JavaScript must be enabled in order for you to use the Site in standard view. However, it seems JavaScript is either disabled or not supported by your browser. To use standard view, enable JavaScript by changing your browser options.

| Last Updated:22/05/2019

Latest News

Archive

Climate change threatens food production

The Hindu, 4th September, 2014

 

We’ve all heard about the dangers of climate change on world food security, but by 2050 our ability to produce food may be lowered by up to 10 per cent due to rising air pollution, according to new research published by Nature Climate Change. “Human activities have increased the concentration of carbon dioxide in Earth’s atmosphere by over 30 per cent during the past 200 years and this figure is expected to double by the end of the century,” says lead author Arnold Bloom. “Our report found this change in air pollution inhibits the growth of field-grown wheat by 10 per cent.” According to Mr. Bloom, air pollution will affect both urban and rural farming alike. Field-grown wheat is a staple crop for most developing countries, so if not addressed these findings show food security will suffer more than previously predicted.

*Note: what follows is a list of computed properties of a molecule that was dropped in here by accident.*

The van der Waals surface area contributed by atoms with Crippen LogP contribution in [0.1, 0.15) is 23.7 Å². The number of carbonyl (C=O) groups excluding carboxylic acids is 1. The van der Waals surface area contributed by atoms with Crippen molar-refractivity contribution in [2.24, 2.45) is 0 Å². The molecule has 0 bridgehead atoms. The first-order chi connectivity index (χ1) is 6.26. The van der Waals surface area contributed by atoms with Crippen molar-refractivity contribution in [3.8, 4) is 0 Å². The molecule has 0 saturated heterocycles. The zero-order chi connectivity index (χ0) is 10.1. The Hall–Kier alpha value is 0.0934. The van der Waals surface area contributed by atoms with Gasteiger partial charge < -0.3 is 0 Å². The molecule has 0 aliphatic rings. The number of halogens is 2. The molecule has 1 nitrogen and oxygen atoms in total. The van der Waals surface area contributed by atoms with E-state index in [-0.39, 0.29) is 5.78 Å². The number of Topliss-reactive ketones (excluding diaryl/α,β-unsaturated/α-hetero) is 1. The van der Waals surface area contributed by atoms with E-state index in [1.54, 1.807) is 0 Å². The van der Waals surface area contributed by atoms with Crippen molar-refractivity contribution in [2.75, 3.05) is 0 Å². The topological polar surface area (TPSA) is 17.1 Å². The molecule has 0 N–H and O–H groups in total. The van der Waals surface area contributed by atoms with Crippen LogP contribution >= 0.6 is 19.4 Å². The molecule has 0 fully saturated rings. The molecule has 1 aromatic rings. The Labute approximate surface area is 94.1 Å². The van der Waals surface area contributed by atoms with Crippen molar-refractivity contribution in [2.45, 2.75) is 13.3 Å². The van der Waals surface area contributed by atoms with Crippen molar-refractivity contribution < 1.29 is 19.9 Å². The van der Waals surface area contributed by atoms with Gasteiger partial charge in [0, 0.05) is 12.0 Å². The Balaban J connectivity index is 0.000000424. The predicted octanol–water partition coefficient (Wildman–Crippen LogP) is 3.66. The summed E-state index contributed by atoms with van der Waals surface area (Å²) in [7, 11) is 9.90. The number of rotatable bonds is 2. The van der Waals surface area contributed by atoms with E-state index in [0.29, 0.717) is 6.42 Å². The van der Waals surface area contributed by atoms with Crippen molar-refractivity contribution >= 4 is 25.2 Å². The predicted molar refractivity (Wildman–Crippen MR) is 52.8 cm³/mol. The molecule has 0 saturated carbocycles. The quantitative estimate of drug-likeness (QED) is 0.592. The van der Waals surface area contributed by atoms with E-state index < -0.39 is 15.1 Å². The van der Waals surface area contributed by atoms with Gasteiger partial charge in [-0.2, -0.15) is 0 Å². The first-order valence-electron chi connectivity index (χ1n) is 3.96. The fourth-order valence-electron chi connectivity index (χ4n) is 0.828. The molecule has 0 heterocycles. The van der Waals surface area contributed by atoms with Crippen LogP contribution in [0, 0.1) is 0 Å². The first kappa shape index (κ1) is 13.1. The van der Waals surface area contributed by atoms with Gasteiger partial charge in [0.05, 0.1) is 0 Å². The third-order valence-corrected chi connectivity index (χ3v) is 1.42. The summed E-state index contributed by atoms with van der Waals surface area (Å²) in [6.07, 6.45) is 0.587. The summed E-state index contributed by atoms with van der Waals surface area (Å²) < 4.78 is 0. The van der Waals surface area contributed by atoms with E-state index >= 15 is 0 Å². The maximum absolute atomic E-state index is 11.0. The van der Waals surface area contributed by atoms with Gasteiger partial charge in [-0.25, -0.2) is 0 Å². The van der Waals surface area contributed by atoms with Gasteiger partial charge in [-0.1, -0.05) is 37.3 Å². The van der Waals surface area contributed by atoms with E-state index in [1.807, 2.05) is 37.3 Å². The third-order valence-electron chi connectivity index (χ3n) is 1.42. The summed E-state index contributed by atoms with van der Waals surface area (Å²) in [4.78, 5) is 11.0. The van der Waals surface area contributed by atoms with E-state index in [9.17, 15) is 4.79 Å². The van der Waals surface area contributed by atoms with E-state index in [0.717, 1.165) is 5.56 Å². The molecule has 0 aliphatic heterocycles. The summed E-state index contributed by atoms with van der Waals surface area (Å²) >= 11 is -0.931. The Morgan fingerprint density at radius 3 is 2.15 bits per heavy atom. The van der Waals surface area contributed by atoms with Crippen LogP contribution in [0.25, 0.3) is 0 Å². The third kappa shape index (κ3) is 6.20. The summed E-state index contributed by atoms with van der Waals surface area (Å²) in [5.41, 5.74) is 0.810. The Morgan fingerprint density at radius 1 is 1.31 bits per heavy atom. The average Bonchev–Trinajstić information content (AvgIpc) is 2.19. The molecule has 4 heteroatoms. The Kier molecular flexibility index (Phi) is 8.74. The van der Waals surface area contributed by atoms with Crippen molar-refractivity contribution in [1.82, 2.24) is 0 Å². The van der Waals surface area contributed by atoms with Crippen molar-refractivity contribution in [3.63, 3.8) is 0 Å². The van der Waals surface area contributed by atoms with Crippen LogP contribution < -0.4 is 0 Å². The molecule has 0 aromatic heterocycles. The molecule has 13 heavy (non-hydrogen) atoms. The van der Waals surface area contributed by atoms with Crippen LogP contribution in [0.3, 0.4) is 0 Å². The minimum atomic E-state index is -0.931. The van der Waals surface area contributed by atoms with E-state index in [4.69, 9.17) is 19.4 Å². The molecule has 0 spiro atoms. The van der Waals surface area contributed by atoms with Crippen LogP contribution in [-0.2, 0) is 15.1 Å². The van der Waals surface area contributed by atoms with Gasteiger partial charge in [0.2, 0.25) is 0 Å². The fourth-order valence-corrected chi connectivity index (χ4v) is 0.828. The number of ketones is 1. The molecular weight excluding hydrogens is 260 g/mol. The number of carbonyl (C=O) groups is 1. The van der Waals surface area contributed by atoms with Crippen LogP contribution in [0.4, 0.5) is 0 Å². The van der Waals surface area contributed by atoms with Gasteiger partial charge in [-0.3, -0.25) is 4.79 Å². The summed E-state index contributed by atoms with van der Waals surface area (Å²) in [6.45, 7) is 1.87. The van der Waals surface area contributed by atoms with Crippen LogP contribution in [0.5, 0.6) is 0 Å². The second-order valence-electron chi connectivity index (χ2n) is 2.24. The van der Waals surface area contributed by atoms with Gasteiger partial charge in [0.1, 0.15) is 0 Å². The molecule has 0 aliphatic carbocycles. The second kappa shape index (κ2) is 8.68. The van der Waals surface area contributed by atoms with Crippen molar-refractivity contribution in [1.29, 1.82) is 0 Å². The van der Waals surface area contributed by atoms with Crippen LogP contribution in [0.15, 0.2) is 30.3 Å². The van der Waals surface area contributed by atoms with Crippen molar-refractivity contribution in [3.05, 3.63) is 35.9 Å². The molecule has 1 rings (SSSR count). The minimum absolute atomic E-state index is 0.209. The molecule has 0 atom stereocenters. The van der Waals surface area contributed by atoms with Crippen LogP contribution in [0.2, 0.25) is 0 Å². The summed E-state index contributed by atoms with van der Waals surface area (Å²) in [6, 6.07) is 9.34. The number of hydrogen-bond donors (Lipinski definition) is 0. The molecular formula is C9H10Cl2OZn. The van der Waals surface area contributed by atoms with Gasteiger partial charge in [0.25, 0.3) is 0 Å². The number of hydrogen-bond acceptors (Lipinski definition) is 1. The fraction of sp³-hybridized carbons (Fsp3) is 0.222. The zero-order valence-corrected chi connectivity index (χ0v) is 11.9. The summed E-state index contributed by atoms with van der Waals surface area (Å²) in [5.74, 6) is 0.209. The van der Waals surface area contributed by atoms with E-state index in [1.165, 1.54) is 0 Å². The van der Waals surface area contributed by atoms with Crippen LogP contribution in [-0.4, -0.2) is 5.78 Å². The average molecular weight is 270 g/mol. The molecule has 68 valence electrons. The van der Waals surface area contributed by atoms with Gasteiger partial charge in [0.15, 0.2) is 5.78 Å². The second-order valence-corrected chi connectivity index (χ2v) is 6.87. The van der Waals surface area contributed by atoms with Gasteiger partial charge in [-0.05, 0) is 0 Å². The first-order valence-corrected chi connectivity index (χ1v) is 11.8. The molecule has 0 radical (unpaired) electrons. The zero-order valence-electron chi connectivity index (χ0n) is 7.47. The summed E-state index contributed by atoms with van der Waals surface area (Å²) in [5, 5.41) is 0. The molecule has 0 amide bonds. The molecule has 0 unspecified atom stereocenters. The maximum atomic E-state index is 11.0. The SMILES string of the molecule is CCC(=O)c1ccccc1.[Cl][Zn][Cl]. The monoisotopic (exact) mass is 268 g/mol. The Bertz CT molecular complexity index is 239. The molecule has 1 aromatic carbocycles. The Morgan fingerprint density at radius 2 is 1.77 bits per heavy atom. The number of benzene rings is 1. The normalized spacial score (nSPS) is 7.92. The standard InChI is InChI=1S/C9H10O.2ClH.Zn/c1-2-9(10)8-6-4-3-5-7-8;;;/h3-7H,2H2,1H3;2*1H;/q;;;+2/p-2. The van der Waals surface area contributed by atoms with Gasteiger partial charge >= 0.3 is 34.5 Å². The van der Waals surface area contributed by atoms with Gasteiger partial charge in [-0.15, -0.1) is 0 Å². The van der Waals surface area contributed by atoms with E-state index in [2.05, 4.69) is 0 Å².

Adding to the crisis, worldwide food demand is set to rise by 50 per cent in 2050. “Climate change is already making people hungry,” says Robin Willoughby, Oxfam U.K.’s policy adviser on food. “Rising temperatures and increasingly extreme and erratic weather patterns are making it harder to grow enough food to eat. Unfortunately, the situation is likely to get worse, placing an additional burden for our humanitarian work as droughts and flooding become more frequent. Climate change threatens to put the fight to eradicate hunger back by decades.” So, what will rising air pollution mean for aid workers delivering food in developing countries? “As air pollution begins to effect food supply, NGOs need to promote farming techniques that conserve water and soil, especially in dry or desert areas,” says Paul Cook, advocacy director for Tearfund, an international NGO.

 

“NGOs also need to work to give farmers in developing countries access to up-to-date information on weather, climate, disaster early warning, and markets, so they can make well-informed plans and responses. Farmers need to experiment with agricultural approaches, so they are equipped to find solutions in an ever-shifting climate.” Mr. Cook says the development sector needs to focus on getting wealthy countries to eat less. However, some people in the sector dismiss these findings, and believe food security depends more on socio-economic factors than climate change and resulting air pollution.